By Andru McCracken
The Province’s answer to Greyhound’s departure from Western Canada has been renewed until March 31, 2021. However the service offers nothing for Robson Valley residents wishing to travel to Kamloops, or across the border to Jasper.
The renewal of BC Bus North comes with a federal contribution and a new set of fares that reflect the distance travelled. The Government of Canada, through an organization called Western Economic Diversification is contributing approximately $1 million. The Province will contribute the same.
Valemount to Prince George (via McBride) is one of four routes. The other three routes connect Prince George to Prince Rupert, Fort St. John and Fort Nelson (with stops in between).
BC Bus North is aligning fares with distance. That means some fares will increase, but for Valemount and McBride residents travelling to Prince George and back the rate is still $35 per direction. Travelling between Valemount and McBride will cost $11.
The federal Minister of Transport Marc Garneau said the funding helps address gaps in inter-city bus services.
“We know how important it is for Indigenous communities and Canadians living in rural areas to have access to affordable transportation services, whether to visit family members or to attend a medical appointment,” said Garneau.
The federal government’s contribution was contingent on tendering the service through a competitive bid process.
“When Greyhound stopped its service in the North, we didn’t want to leave people without a reliable and affordable transportation option,” said Claire Trevena, B.C. Minister of Transportation and Infrastructure. “That’s why we started BC Bus North and why we’re now partnering with the federal government to continue to fund B.C.’s northern inter-city bus service through March 2021.”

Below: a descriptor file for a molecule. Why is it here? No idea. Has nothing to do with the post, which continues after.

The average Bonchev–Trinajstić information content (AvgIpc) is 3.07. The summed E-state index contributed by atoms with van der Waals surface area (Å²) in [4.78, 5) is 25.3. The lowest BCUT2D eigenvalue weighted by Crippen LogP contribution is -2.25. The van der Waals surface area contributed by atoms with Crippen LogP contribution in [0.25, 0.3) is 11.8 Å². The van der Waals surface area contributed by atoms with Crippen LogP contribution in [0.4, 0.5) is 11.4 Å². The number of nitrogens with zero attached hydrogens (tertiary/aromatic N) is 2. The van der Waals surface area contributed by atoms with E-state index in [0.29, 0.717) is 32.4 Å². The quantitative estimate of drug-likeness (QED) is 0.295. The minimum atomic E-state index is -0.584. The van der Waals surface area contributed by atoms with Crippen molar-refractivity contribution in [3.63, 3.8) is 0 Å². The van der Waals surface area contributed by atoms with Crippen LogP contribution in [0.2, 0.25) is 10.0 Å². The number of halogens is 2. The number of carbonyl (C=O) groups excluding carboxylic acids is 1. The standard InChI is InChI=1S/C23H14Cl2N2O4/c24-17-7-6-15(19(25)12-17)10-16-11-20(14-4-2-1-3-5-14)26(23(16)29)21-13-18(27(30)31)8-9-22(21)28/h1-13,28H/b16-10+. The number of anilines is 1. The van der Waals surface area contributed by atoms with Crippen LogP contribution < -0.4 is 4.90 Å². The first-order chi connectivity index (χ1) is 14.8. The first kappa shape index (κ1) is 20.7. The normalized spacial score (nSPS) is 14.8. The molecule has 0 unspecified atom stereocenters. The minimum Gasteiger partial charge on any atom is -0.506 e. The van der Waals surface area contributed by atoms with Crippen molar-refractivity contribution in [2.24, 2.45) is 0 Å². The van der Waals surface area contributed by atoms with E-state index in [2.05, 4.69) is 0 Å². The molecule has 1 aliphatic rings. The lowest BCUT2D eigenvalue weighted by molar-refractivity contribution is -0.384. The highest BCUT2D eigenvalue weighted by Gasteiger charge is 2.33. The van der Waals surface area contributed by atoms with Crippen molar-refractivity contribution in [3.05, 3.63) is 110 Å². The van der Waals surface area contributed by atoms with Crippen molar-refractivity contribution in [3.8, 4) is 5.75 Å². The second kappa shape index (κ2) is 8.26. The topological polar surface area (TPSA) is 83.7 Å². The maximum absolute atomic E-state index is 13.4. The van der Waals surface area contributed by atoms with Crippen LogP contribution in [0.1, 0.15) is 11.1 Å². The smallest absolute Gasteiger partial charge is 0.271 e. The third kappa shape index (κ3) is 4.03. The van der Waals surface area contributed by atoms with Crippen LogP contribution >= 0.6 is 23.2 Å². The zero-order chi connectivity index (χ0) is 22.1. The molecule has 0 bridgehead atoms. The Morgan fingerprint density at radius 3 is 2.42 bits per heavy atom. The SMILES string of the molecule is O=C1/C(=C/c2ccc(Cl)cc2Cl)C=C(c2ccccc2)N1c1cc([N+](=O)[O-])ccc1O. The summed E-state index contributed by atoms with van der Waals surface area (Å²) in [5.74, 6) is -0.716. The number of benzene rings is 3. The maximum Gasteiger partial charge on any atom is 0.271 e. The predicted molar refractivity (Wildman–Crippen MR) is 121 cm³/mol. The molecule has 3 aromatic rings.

The transportation service will survey users this spring.
BC Bus North has provided rides for almost 9,000 people since the service was launched in 2018.
A spokesperson for BC’s Ministry of Transportation Danielle Pope said 89 per cent of the routes that were being serviced by Greyhound in 2018 now have some level of intercity bus service.
She said nine private inter-city bus companies operate 10 routes in BC covering the majority of the province.
There are only two segments of former Greyhound routes that were withdrawn in 2018 that do not have service: Fort Nelson to Watson Lake and Valemount to Kamloops.
Pope said Northern Health Connections provides service for residents who are accessing a health service not available in the area or who are 60 years and older.
Some inter-provincial routes have been covered by private operators and Pope said the ministry welcomes more operators to provide service.
The Goat queried bus users for their feedback on the service.
For Valemount resident Barb Shepherd, a lack of access to Kamloops is a problem.
“With no way to get to Kamloops, a person is not able to connect with the southern part of the province,” she said. “How do we get some action (on that)?”
Dunster resident Bonnie Culp wishes the BC Bus North would stop at the Prince George airport.
“Why isn’t a stop at the airport part of the package, arriving and departing?” she asked. “Several of us would fly out of Prince George, and do…but getting there in the morning would be very helpful.”
Culp said if the schedule ran three days a week it would allow a longer stay.
Culp currently drives to Jasper to use Sundog Tours, which arrives in the early morning, in time to catch a flight from Edmonton or Calgary.